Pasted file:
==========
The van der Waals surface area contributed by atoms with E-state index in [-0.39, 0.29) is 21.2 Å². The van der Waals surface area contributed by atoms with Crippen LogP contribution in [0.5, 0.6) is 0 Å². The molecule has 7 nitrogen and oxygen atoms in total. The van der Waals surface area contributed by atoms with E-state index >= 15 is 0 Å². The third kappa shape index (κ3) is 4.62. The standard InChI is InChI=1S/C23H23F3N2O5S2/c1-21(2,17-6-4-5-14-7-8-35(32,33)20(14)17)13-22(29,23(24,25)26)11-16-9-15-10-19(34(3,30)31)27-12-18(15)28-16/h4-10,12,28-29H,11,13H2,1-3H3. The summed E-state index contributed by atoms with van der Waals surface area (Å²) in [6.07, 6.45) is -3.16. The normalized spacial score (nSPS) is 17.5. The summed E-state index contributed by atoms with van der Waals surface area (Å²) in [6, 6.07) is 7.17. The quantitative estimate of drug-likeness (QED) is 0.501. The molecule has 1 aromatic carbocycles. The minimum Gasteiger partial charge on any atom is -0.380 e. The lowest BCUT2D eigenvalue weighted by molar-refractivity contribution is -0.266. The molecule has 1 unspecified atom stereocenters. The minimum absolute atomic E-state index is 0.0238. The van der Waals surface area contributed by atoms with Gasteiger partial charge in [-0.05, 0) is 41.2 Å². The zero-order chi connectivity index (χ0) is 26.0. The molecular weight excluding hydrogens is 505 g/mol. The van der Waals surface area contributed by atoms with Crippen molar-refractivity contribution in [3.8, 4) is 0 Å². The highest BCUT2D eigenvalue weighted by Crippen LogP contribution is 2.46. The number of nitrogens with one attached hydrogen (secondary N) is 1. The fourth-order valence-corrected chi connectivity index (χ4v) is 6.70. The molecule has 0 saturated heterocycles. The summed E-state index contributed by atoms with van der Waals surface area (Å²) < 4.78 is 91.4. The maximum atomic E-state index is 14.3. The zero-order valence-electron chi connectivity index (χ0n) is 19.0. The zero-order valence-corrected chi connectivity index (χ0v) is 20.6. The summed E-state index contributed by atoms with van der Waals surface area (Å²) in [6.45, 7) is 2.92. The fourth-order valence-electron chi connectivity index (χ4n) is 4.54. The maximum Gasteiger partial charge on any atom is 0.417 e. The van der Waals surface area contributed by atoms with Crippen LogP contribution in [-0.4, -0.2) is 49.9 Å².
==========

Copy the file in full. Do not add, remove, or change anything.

The van der Waals surface area contributed by atoms with E-state index in [-0.39, 0.29) is 21.2 Å². The van der Waals surface area contributed by atoms with Crippen LogP contribution in [0.5, 0.6) is 0 Å². The molecule has 7 nitrogen and oxygen atoms in total. The van der Waals surface area contributed by atoms with E-state index >= 15 is 0 Å². The third kappa shape index (κ3) is 4.62. The standard InChI is InChI=1S/C23H23F3N2O5S2/c1-21(2,17-6-4-5-14-7-8-35(32,33)20(14)17)13-22(29,23(24,25)26)11-16-9-15-10-19(34(3,30)31)27-12-18(15)28-16/h4-10,12,28-29H,11,13H2,1-3H3. The summed E-state index contributed by atoms with van der Waals surface area (Å²) in [6.07, 6.45) is -3.16. The normalized spacial score (nSPS) is 17.5. The summed E-state index contributed by atoms with van der Waals surface area (Å²) in [6, 6.07) is 7.17. The quantitative estimate of drug-likeness (QED) is 0.501. The molecule has 1 aromatic carbocycles. The minimum Gasteiger partial charge on any atom is -0.380 e. The lowest BCUT2D eigenvalue weighted by molar-refractivity contribution is -0.266. The molecule has 1 unspecified atom stereocenters. The minimum absolute atomic E-state index is 0.0238. The van der Waals surface area contributed by atoms with Gasteiger partial charge in [-0.05, 0) is 41.2 Å². The zero-order chi connectivity index (χ0) is 26.0. The molecular weight excluding hydrogens is 505 g/mol. The van der Waals surface area contributed by atoms with Crippen molar-refractivity contribution in [3.8, 4) is 0 Å². The highest BCUT2D eigenvalue weighted by Crippen LogP contribution is 2.46. The number of nitrogens with one attached hydrogen (secondary N) is 1. The fourth-order valence-corrected chi connectivity index (χ4v) is 6.70. The molecule has 0 saturated heterocycles. The summed E-state index contributed by atoms with van der Waals surface area (Å²) < 4.78 is 91.4. The maximum atomic E-state index is 14.3. The zero-order valence-electron chi connectivity index (χ0n) is 19.0. The zero-order valence-corrected chi connectivity index (χ0v) is 20.6. The summed E-state index contributed by atoms with van der Waals surface area (Å²) in [6.45, 7) is 2.92. The fourth-order valence-electron chi connectivity index (χ4n) is 4.54. The maximum Gasteiger partial charge on any atom is 0.417 e. The van der Waals surface area contributed by atoms with Crippen LogP contribution in [-0.4, -0.2) is 49.9 Å².